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June 26, 2015

Nuclear Free Middle East, or, The Secret Life of Walter Pincus

Washington Post columnist Walter Pincus has opined again on Israel, Iran, and nuclear weapons. And again, his compulsion to play “gotcha� against Israel cripples his analysis.

Pincus’ “Nuclear-free Middle East is worth imagining� (June 16, 2015) flawed premise leads to a flawed conclusion—just like his “Is the U.S. going too far to help Israel?� (May 17, 2012), as CAMERA noted at the time.

The Post columnist says his reading of Ari Shavit’s book My Promised Land: The Triumph and Tragedy of Israel—a key chapter of which CAMERA exposed for falsely portraying the 1948 battle for Lydda (Lod) as a “massacre at the heart of Zionism�—sparked the thought that if Israel would just agree to sign the nuclear Non-Proliferation Treaty, a nuclear-free Middle East eventually would emerge.

Pincus says that according to Shavit “the Iranians have been doing what Israel did…if Iran succeeds, Saudi Arabia, Egypt, Turkey and Algeria could be next.� The veteran correspondent muses:

“That thought made me realize how different this all would be if Israel, rather than opposing a P5+1 [Germany and the five permanent members of the U.N. Security Council] agreement calling for new economic sanctions against Iran and threatening a military attack on Tehran’s nuclear facilities, would put its energy into developing a rational NPT option.�

By this logic, nuclear proliferation in the Middle East is Israel’s fault. By its extension, other Middle Eastern countries are not independent actors with their own motivations; they only react to actions of Israel and the West. In this line of thinking, Iran—despite its own calls to “wipe Israel off the map�—wants a nuclear weapon only because Israel has had one before the treaty existed.

To Pincus, the solution is simple: Israel should quit calling for Iran—a signatory to the NPT—to abide its promises and instead propose a “rational� NPT option. How this would elicit a different response from the world’s leading state sponsor of terror, a regime that repeatedly refuses to cooperate with the International Atomic Energy Agency (IAEA) he doesn’t say.

A clouded crystal ball

Perhaps this is because nuclear proliferation in Middle Eastern countries isn’t the primary focus of the article—Israel’s defense policy is.

The Post’s long-time reporter and columnist asserts the Jewish state has no need for nuclear self-defense because “the threat to Israel that generated its bomb—overwhelming Arab armies—no longer exists. The Israel Defense Forces have far more conventional capability than the nation’s neighbors put together, including Iran.�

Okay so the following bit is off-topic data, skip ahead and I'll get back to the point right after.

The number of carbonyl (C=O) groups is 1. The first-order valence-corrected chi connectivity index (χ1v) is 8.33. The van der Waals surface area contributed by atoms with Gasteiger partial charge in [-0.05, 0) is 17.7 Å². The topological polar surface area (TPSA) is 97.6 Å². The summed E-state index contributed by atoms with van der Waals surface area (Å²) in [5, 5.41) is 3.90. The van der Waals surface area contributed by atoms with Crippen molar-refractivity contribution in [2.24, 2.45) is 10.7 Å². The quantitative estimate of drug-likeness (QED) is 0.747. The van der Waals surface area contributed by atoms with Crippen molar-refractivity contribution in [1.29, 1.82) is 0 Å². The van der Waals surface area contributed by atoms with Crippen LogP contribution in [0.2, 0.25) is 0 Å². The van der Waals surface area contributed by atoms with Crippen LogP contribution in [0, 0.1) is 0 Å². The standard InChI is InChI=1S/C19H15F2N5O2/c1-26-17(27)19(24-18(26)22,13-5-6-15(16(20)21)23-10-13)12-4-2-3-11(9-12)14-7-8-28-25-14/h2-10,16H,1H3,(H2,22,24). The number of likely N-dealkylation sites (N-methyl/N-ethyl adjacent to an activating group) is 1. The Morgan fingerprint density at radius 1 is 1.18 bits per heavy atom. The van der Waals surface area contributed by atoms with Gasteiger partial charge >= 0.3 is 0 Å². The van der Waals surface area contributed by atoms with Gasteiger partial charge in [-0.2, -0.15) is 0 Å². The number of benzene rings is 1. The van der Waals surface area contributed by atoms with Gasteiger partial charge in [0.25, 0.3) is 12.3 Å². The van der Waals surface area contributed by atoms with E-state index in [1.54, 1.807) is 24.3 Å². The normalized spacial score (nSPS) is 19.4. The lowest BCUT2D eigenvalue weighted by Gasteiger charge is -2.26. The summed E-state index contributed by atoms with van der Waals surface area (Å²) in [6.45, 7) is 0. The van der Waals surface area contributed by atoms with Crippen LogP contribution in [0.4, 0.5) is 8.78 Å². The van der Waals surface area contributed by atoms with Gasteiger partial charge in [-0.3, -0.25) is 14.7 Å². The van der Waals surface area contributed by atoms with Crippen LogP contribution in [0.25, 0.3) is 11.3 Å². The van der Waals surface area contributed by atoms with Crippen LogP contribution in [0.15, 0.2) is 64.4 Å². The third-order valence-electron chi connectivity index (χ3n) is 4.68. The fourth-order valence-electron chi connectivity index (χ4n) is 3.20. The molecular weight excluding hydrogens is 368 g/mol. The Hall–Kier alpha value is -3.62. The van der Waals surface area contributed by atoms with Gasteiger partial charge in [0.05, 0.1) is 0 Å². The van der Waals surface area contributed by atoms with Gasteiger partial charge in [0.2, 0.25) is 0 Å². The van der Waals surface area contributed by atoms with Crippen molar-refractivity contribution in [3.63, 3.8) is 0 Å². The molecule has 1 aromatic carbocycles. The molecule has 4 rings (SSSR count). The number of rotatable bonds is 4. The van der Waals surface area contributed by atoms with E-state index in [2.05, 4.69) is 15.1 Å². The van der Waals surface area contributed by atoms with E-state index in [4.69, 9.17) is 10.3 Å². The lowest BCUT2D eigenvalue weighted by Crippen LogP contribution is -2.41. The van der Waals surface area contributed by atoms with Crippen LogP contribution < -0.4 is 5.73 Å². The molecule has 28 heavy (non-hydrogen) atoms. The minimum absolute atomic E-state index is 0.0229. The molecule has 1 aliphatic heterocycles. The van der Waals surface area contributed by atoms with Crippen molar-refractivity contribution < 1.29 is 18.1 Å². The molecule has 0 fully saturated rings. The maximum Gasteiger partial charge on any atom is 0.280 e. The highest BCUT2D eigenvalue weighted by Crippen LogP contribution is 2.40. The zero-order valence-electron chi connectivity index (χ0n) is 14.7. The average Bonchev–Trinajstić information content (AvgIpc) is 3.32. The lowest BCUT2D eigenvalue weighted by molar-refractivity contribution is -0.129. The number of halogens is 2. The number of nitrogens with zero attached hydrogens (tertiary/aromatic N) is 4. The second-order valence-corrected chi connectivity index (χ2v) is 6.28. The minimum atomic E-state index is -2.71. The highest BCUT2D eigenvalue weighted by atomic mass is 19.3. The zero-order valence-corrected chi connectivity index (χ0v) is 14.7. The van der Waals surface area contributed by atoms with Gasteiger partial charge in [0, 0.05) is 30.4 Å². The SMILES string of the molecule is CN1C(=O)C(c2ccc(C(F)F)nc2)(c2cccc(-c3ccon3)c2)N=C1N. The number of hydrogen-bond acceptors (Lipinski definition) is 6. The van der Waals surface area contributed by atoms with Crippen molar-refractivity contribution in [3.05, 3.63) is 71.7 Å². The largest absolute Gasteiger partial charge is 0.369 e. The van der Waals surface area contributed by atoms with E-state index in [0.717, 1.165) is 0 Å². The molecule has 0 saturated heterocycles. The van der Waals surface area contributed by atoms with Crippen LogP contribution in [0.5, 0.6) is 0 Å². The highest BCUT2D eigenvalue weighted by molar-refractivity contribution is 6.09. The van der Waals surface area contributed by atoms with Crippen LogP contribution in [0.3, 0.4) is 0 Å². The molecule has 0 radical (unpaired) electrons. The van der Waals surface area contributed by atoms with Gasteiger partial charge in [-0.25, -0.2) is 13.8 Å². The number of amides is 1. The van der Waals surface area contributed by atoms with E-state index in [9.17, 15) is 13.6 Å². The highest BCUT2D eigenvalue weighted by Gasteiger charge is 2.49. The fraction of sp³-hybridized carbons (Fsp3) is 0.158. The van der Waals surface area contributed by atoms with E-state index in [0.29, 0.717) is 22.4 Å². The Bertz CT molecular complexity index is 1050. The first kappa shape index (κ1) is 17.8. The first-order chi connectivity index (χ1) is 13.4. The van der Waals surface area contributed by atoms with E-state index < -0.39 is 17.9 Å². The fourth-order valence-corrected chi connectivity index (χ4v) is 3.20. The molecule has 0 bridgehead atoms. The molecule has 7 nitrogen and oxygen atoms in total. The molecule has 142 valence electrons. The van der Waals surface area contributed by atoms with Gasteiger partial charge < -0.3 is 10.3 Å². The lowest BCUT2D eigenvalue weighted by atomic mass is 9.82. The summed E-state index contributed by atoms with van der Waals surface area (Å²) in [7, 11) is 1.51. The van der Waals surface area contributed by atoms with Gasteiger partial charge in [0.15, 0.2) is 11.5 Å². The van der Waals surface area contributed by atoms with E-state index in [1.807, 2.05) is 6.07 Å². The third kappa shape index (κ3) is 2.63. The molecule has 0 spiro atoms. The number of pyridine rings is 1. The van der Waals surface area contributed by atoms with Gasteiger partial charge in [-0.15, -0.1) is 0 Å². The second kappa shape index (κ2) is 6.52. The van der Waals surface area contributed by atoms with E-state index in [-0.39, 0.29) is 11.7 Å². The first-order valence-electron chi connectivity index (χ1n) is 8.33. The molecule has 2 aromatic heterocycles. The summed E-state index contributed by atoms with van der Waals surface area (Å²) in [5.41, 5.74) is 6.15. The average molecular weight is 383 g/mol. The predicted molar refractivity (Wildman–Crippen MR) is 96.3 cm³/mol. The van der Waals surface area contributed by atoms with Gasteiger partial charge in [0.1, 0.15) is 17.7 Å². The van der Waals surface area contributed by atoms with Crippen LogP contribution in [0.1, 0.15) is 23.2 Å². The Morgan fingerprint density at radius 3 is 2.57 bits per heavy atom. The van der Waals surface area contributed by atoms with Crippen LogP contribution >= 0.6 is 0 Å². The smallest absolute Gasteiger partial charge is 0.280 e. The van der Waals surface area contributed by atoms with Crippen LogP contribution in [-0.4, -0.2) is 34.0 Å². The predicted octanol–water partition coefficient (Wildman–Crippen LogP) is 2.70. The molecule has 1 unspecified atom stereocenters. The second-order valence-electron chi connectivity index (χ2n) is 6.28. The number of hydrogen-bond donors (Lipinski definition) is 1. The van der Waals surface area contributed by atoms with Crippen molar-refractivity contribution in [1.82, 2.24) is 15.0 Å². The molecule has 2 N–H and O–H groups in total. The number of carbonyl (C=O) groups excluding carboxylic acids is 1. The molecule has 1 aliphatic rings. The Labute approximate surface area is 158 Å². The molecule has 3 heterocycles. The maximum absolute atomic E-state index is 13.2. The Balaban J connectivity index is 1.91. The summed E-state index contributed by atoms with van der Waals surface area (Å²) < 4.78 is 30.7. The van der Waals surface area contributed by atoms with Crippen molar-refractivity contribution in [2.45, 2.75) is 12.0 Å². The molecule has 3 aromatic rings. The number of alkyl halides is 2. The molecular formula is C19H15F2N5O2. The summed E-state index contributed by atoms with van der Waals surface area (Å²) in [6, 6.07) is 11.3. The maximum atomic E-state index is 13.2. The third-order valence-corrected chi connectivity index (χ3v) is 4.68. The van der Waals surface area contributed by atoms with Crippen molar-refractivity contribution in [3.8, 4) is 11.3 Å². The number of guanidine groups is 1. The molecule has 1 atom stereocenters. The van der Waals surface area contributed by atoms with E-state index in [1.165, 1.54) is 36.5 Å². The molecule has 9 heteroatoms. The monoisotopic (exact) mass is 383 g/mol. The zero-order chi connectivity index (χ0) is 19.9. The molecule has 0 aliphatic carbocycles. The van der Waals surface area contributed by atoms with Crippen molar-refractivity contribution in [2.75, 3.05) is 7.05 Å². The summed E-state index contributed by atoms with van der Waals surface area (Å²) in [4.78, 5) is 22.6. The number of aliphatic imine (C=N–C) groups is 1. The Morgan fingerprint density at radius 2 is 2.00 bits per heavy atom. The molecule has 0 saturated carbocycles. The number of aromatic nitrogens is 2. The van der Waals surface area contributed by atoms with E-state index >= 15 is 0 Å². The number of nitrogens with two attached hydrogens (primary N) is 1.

By this logic, Hamas, Hezbollah, ISIS, and their terrorist ilk pose little or no threat to Israel—even as they gobble up territory (including some near the Israeli-controlled portion of the Golan Heights), mount operations to kill Israelis, and in the case of Hezbollah in Lebanon and Hamas in the Gaza Strip—receive support from Iran. Similarly, had not Israeli bombers conducted “nuclear arms control� against Iraq in 1981 and Syria in 2007, conventional or terrorist armies might be protected today by radioactive umbrellas.

But in Pincus’ crystal ball photograph, as opposed to the Middle East’s unspooling video of upheaval, today’s tactical threats will never change into strategic dangers, Arab armies will never serve aggressive pan-Islamic regimes and Israel with its inescapable population inferiority will remain militarily superior to any combination of threats without a presumed nuclear arsenal.

Pretzel logic and crucial omissions leave the author comfortable with his mind-numbing claim “the best way to remove the Iran nuclear threat is to create a Middle East nuclear-free zone.� After all, he says, as if it mattered, it “has been on the U.N. agenda since the 1960s…promoted initially by Egypt and Iran [emphasis added].�

Not only CAMERA recognized Pincus’ faulty reasoning. Anti-Defamation League (ADL) Executive Director Abraham Foxman noted in a June 21, 2015 letter to the editor that Pincus’ attempt to compare Israel to South Africa—which cancelled its nuclear program—was “faulty� since “South Africa faced no enemies committed to its destruction. Israel faces an Iran that openly calls for the end of the Jewish state.�

Pincus concludes by “sadly� noting demands by theocrats in Tehran for Israel to sign the treaty—which the Iranian regime regularly violates—are not likely to be heeded.

In James Thurber’s 1939 short story "The Secret Life of Walter Mitty"—enlarged if not improved as a 2013 Ben Stiller film—the main character daydreams his fantasies into apparent reality. Many children play with imaginary friends; Pincus periodically writes about an imaginary Middle East.—Sean Durns

Posted by ER at June 26, 2015 04:12 PM


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